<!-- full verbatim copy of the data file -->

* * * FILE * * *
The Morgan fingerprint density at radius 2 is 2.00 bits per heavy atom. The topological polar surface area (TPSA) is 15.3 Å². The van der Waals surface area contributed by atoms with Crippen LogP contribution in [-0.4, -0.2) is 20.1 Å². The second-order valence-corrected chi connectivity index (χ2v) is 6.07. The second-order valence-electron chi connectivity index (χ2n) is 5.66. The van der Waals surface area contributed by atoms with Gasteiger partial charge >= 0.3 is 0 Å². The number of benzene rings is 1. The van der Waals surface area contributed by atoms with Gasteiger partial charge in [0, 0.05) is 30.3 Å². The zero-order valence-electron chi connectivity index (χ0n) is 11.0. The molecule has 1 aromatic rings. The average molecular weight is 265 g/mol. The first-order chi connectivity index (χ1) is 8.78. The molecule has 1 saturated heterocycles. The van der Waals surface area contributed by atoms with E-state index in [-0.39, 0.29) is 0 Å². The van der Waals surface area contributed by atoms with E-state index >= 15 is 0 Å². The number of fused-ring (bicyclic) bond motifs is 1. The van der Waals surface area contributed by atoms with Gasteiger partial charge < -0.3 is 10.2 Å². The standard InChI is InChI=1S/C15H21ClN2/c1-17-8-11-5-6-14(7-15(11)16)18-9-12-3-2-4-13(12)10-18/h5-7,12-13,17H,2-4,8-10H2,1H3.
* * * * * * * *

The Morgan fingerprint density at radius 2 is 2.00 bits per heavy atom. The topological polar surface area (TPSA) is 15.3 Å². The van der Waals surface area contributed by atoms with Crippen LogP contribution in [-0.4, -0.2) is 20.1 Å². The second-order valence-corrected chi connectivity index (χ2v) is 6.07. The second-order valence-electron chi connectivity index (χ2n) is 5.66. The van der Waals surface area contributed by atoms with Gasteiger partial charge >= 0.3 is 0 Å². The number of benzene rings is 1. The van der Waals surface area contributed by atoms with Gasteiger partial charge in [0, 0.05) is 30.3 Å². The zero-order valence-electron chi connectivity index (χ0n) is 11.0. The molecule has 1 aromatic rings. The average molecular weight is 265 g/mol. The first-order chi connectivity index (χ1) is 8.78. The molecule has 1 saturated heterocycles. The van der Waals surface area contributed by atoms with E-state index in [-0.39, 0.29) is 0 Å². The van der Waals surface area contributed by atoms with E-state index >= 15 is 0 Å². The number of fused-ring (bicyclic) bond motifs is 1. The van der Waals surface area contributed by atoms with Gasteiger partial charge < -0.3 is 10.2 Å². The standard InChI is InChI=1S/C15H21ClN2/c1-17-8-11-5-6-14(7-15(11)16)18-9-12-3-2-4-13(12)10-18/h5-7,12-13,17H,2-4,8-10H2,1H3.